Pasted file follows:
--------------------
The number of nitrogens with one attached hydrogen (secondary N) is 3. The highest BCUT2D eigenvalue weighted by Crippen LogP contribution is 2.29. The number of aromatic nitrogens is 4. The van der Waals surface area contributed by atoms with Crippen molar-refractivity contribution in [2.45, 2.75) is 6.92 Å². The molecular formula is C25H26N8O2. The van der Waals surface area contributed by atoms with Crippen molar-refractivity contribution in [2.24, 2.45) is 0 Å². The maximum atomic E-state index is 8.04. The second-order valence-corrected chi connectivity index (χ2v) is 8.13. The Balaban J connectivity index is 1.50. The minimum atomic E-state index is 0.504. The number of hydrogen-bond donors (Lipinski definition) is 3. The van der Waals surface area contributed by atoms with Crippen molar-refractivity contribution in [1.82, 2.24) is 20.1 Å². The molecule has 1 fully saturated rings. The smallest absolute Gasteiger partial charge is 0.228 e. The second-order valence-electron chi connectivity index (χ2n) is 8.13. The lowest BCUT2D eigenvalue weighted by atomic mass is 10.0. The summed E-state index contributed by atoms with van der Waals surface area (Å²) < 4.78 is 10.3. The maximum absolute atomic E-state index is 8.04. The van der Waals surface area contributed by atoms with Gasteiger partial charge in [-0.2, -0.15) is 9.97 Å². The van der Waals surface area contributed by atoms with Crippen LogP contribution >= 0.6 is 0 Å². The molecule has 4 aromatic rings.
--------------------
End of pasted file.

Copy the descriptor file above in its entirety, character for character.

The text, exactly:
The number of nitrogens with one attached hydrogen (secondary N) is 3. The highest BCUT2D eigenvalue weighted by Crippen LogP contribution is 2.29. The number of aromatic nitrogens is 4. The van der Waals surface area contributed by atoms with Crippen molar-refractivity contribution in [2.45, 2.75) is 6.92 Å². The molecular formula is C25H26N8O2. The van der Waals surface area contributed by atoms with Crippen molar-refractivity contribution in [2.24, 2.45) is 0 Å². The maximum atomic E-state index is 8.04. The second-order valence-corrected chi connectivity index (χ2v) is 8.13. The Balaban J connectivity index is 1.50. The minimum atomic E-state index is 0.504. The number of hydrogen-bond donors (Lipinski definition) is 3. The van der Waals surface area contributed by atoms with Crippen molar-refractivity contribution in [1.82, 2.24) is 20.1 Å². The molecule has 1 fully saturated rings. The smallest absolute Gasteiger partial charge is 0.228 e. The second-order valence-electron chi connectivity index (χ2n) is 8.13. The lowest BCUT2D eigenvalue weighted by atomic mass is 10.0. The summed E-state index contributed by atoms with van der Waals surface area (Å²) < 4.78 is 10.3. The maximum absolute atomic E-state index is 8.04. The van der Waals surface area contributed by atoms with Gasteiger partial charge in [-0.2, -0.15) is 9.97 Å². The van der Waals surface area contributed by atoms with Crippen LogP contribution >= 0.6 is 0 Å². The molecule has 4 aromatic rings.